Searching for the sound source with the acoustic camera

For Ilja Richter, every day is a “day against noise”. He’s an expert for noise immissions at DEKRA and uses an acoustic camera to track down the causes of noise. “With the usual noise measuring devices, you can only record the sum of sound sources at a certain location. You know how loud it is, but not necessarily what the relevant sources are,” explains Richter. “The acoustic camera, on the other hand, makes the sources visible in images.” It uses an array of three plates, each with 128 microphones, to capture noise, which is then color-coded and superimposed on the optical image: particularly loud areas are red while quieter ones are blue. This is reminiscent of a thermal imaging camera that can detect thermal bridges on house facades.

DEKRA expert Ilja Richter usually comes with large luggage. Photo: Kai Joachim

“We’ve been using the camera for two years,” says Richter, who’s had a wide variety of measurement tasks. For example, there was a hotel in northern Germany, a new building. No matter how hard the staff tried, they received heavy criticism on online review portals. “The rooms were so badly soundproofed, it was as if there were no walls at all,” Richter recalls. “Whether the residents were watching TV or frolicking in bed, the room neighbors overheard more than they would have liked.” Richter’s measurements revealed several acoustic bridges, through which the noise spread into neighboring rooms.

The walls were of lightweight construction and the TV sets of two rooms always hung back to back on the same wall. The outlets for the connections were also at the same height. “This meant that low-frequency sounds were easily transmitted from one room to the other,” Richter explains. But it wasn’t just low-frequency sounds that penetrated to the neighbors. “The transition of the wall to the concrete ceiling via a shadow gap was also incorrectly executed,” says the expert, “so high-pitched sounds could spread.” After this report, the hotel finally had the means to force improvements.

Expert opinions to enforce further improvements

But sleep can be robbed not only in a hotel, but also on one’s own property. “A resident whose house was 300 meters away from a cement plant in southern Germany kept complaining about noise at night,” Richter says. During the day, the plant was proven to comply with TA Lärm, but not always at night. “A cement plant like this consists of countless installations, some of which are indoors, some outdoors. In addition, there are chimneys, towers – many potential causes,” he explains. Richter’s acoustic camera was predestined for this case.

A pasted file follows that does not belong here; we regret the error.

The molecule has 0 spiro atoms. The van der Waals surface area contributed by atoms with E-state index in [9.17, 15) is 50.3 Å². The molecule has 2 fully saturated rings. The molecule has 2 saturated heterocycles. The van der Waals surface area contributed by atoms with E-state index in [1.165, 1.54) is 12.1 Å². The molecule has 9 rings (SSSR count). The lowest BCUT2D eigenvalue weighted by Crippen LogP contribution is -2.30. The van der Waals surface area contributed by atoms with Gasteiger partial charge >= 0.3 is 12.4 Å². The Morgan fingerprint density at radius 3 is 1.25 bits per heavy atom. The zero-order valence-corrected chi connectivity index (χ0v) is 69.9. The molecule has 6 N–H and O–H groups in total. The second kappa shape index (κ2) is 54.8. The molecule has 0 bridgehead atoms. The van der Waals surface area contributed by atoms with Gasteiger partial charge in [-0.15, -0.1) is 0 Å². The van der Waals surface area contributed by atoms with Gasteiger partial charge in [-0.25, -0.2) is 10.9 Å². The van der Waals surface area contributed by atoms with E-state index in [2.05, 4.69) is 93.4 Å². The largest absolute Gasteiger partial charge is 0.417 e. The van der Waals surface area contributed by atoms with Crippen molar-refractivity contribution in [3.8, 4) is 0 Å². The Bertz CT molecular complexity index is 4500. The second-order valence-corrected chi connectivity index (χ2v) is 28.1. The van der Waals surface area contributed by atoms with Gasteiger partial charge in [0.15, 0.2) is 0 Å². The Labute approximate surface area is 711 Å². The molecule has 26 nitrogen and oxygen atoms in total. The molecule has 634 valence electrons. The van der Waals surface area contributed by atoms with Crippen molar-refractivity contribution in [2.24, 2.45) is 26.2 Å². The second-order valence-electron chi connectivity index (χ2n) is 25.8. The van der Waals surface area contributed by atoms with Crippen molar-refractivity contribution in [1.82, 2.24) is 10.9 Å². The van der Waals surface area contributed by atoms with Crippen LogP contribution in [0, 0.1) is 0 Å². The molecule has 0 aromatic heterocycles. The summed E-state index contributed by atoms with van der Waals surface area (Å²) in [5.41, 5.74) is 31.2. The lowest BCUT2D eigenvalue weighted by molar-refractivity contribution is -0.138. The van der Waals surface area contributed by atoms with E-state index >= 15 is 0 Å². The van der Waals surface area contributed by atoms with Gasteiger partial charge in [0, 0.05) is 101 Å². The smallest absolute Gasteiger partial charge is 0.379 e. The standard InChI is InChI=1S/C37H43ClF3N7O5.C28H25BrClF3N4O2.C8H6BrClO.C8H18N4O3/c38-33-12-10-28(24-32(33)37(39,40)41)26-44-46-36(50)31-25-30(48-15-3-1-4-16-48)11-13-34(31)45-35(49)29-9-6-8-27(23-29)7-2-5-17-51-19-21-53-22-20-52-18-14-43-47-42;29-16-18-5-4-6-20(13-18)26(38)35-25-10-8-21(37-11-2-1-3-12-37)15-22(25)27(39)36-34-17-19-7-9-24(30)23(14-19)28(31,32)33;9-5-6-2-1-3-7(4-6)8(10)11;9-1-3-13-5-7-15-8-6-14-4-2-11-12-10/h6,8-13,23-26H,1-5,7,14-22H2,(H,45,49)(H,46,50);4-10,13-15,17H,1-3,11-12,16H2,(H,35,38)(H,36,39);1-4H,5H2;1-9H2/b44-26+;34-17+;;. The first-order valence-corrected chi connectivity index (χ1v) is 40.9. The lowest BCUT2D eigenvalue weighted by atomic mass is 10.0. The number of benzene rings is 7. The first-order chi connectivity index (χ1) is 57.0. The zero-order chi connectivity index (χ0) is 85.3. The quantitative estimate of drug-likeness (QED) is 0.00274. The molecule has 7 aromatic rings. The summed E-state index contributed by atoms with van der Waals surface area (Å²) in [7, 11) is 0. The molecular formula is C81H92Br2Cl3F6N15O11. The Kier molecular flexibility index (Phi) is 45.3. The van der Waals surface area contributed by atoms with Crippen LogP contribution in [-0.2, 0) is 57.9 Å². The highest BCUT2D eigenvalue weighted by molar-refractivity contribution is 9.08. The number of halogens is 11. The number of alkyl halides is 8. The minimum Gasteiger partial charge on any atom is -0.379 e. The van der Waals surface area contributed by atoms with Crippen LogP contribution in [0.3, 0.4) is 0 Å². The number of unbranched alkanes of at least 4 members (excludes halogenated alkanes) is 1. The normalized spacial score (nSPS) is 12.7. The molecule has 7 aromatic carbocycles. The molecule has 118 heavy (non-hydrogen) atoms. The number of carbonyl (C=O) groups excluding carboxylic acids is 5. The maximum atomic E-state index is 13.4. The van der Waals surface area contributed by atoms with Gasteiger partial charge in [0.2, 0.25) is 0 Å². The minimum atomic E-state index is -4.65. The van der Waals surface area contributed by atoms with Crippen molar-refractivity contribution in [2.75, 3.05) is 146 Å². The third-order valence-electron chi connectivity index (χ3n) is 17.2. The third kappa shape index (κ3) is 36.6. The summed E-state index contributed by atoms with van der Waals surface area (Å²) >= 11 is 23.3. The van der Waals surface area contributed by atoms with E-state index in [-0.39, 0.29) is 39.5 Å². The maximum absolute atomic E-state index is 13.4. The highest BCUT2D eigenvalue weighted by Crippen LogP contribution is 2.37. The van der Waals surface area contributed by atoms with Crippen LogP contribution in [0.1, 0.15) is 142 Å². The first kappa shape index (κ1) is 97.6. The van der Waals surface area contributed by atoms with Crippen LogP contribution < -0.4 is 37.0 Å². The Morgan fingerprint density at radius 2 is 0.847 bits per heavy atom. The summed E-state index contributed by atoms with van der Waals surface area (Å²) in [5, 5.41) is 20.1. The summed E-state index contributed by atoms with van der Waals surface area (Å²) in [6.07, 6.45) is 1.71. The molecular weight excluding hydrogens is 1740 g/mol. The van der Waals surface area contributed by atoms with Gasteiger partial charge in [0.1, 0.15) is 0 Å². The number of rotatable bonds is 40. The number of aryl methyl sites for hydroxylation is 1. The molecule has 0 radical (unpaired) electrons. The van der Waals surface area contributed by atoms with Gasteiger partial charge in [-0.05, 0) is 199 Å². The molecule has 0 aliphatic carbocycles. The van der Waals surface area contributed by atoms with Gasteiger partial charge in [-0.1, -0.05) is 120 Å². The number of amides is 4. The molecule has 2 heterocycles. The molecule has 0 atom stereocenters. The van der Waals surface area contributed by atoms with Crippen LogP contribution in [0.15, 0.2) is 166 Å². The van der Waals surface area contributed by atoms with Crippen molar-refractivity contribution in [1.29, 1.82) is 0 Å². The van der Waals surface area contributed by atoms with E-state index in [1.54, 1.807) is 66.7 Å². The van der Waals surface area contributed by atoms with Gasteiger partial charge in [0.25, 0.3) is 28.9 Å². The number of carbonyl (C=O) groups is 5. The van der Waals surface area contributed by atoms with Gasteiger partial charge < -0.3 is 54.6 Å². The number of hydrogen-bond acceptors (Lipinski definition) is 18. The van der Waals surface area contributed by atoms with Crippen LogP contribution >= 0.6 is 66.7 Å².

Ilja Richter knows how to track down noise sources. Photo: Kai Joachim

However, vegetation obscured the direct view of the cement plant, which was 80 meters lower than the house. The camera needs a clear view for the image. The problem was solved with a lifting platform that lifted the camera 30 meters into the air to see the cement plant. “The acoustic image showed that the main sources were two buildings in the plant,” Richter says. “But it was impossible to determine more precisely from that distance, so I had to take acoustic images on the plant grounds as well.” That cleared things up: The bricks used in the building facades only insulated against heat, not sound. In addition, a lot of noise was escaping between a roll-up door and the facade because the space was poorly insulated. “To arrive at this result with a conventional sound meter, measurement and evaluation would have been much more tedious and would therefore have cost at least four times more,” says Richter.